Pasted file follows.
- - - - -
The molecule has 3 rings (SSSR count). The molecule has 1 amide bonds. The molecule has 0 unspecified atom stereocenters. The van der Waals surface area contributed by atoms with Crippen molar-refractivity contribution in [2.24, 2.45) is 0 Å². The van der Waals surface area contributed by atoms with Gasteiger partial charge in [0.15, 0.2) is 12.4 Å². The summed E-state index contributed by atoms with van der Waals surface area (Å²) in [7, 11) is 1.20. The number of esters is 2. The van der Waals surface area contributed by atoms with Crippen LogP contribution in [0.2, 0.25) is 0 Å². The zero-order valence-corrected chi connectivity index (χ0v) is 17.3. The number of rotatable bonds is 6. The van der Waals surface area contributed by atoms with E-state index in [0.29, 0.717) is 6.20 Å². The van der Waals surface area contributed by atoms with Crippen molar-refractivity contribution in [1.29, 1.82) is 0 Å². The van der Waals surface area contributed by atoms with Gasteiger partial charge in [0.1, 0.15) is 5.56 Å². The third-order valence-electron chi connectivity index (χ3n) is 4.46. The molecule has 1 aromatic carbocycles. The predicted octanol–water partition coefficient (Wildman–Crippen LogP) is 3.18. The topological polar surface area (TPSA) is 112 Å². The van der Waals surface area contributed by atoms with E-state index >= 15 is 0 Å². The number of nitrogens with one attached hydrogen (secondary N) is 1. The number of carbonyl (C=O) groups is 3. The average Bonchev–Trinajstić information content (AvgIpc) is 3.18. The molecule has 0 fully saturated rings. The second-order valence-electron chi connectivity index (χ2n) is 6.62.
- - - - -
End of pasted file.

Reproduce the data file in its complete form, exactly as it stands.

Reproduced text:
The molecule has 3 rings (SSSR count). The molecule has 1 amide bonds. The molecule has 0 unspecified atom stereocenters. The van der Waals surface area contributed by atoms with Crippen molar-refractivity contribution in [2.24, 2.45) is 0 Å². The van der Waals surface area contributed by atoms with Gasteiger partial charge in [0.15, 0.2) is 12.4 Å². The summed E-state index contributed by atoms with van der Waals surface area (Å²) in [7, 11) is 1.20. The number of esters is 2. The van der Waals surface area contributed by atoms with Crippen LogP contribution in [0.2, 0.25) is 0 Å². The zero-order valence-corrected chi connectivity index (χ0v) is 17.3. The number of rotatable bonds is 6. The van der Waals surface area contributed by atoms with E-state index in [0.29, 0.717) is 6.20 Å². The van der Waals surface area contributed by atoms with Crippen molar-refractivity contribution in [1.29, 1.82) is 0 Å². The van der Waals surface area contributed by atoms with Gasteiger partial charge in [0.1, 0.15) is 5.56 Å². The third-order valence-electron chi connectivity index (χ3n) is 4.46. The molecule has 1 aromatic carbocycles. The predicted octanol–water partition coefficient (Wildman–Crippen LogP) is 3.18. The topological polar surface area (TPSA) is 112 Å². The van der Waals surface area contributed by atoms with E-state index >= 15 is 0 Å². The number of nitrogens with one attached hydrogen (secondary N) is 1. The number of carbonyl (C=O) groups is 3. The average Bonchev–Trinajstić information content (AvgIpc) is 3.18. The molecule has 0 fully saturated rings. The second-order valence-electron chi connectivity index (χ2n) is 6.62.